You’ve probably heard 100 times already that Brentford isn’t releasing a new home kit this year, but it’s worth stressing again that Brentford isn’t releasing a new home kit this year. With the churn of home shirts, away shirts and third shirts – not to mention fourth kits and warm-up kits – this is a principled decision from the West London club. 10/10 for the idea, even if the kit is the definition of “perfectly fine.”
Brentford has released a new away kit, though. This kit will also last for two seasons, creating a two-year cycle between new home and away shirts. The shirt is absolutely nothing to shout home about, with dark blue detailing around the light blue base. One nice feature, though, is the castle crest, returning after 30 years away and replacing the Brentford bee.
- Leeds FC / GOAL
It can be difficult to keep it simple and get it right, but once again Leeds have perfected it. The all-white shirt is finished with little hits of navy blue and yellow, Leeds’ other colours. This colour palette even extends to the sponsor’s logo, helping to create a unified and cohesive design across the entire shirt. The stand-out detail, though, is the repeated LUFC script, hardly visible but creating a subtle link to the club’s glory days.
Leeds surged up the table thanks to the very late release of their away kit for the season. Arriving just two days before the start of the season, the kit uses the club’s signature yellow and blue change colours in a perfectly-measured tie-dye pattern. The shirt is finished with a ribbed V-neck collar and sleeve cuffs in the same yellow and blue, all coming together to fire Leeds into the mix for Champions League qualification… in terms of kit, anyway.
- Manchester United / GOAL
#3 Manchester United
Similar to Arsenal’s home shirt, adidas has looked into the past for Manchester United. The key feature is the return of the collar for the first time in over a decade. The collar itself is adorned with a geometric pattern inspired by the 1994 kit, while the shirt also sports a tonal pinstripe. If you were to really nit-pick, you could take fault with adidas’ Three Stripes coming in black, but that’s only a slight aberration from an otherwise-great kit.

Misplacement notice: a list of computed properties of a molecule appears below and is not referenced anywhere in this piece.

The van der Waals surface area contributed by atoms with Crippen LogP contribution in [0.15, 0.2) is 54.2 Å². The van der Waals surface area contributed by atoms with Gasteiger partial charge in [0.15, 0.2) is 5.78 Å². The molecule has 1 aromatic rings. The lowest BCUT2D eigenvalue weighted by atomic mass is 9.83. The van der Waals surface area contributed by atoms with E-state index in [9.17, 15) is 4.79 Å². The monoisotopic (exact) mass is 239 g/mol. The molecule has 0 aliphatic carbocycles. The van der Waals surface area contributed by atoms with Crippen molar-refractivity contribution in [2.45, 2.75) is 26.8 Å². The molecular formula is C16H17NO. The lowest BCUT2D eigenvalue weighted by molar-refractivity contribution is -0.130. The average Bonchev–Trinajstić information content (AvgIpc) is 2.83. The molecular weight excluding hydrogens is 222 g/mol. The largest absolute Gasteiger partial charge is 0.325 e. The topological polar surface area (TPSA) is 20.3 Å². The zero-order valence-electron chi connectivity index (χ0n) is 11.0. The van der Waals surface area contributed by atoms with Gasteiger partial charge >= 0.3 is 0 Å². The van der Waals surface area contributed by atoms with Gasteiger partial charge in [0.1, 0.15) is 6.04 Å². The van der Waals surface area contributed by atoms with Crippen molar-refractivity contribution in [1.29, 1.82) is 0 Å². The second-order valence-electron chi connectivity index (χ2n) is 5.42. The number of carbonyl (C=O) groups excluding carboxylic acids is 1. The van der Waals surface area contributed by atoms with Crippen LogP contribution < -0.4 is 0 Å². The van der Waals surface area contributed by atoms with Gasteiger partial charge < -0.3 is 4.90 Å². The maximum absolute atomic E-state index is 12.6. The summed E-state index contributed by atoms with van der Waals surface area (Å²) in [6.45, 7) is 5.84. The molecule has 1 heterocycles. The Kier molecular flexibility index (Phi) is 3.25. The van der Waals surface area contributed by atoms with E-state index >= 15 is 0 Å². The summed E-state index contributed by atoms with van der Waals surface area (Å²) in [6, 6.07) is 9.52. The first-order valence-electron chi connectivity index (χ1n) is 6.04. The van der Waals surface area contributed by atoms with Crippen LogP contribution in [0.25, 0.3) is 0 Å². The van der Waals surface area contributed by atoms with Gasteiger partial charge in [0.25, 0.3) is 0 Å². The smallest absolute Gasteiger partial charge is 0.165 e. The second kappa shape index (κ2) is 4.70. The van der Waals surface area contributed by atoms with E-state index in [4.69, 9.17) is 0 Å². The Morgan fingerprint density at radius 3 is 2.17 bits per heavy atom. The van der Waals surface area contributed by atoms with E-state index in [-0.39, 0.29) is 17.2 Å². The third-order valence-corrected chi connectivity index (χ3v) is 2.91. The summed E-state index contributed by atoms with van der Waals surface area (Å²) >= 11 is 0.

While the away shirt departs from the home shirt – there’s no collar for a start – the two designs share a similar aesthetic. The away shirt is also equally as good. The white design is the perfect base for some eye-catching details, namely the vintage-inspired crest and the white and red details on the collar.
- Arsenal FC / GOAL
The collar, the white Three Stripes, the little lightning pattern, it’s all great. Arsenal’s home kit builds on its ongoing collaboration with adidas, which has seen a string of well-designed kits, warm-up shirts and more in recent years. This one is arguably the pick of all the home shirts since the two reunited in 2019.
The away shirt couldn’t be more different from the home shirt. Gone are the retro influences, with a thoroughly modern design taking their place. The mostly black kit features a pattern inspired by the huge ARSENAL lettering outside the Emirates, while the whole design steps up a level with the bronze cannon badge.
- West Ham FC / GOAL
#1 West Ham
For the 2022-23 season, West Ham and Umbro have looked back thirty years. Inspired by the shirt worn by Billy Bonds’ promotion-winning team, the classic claret and blue colours mostly stay true to the 1992/93 design. The stand-out feature, which helps the transition from faithful retro to modern classic, is graffiti-inspired detailing on each shoulder.
West Ham’s away kit follows a similar format to the home kit, with a clean base finished with eye-catching detail. This time, the shirt is mostly black, with a brightly-coloured section running around each sleeve. The geometric pattern – made up of pink, white and sky blue – is inspired by the Hammers’ roots in East London.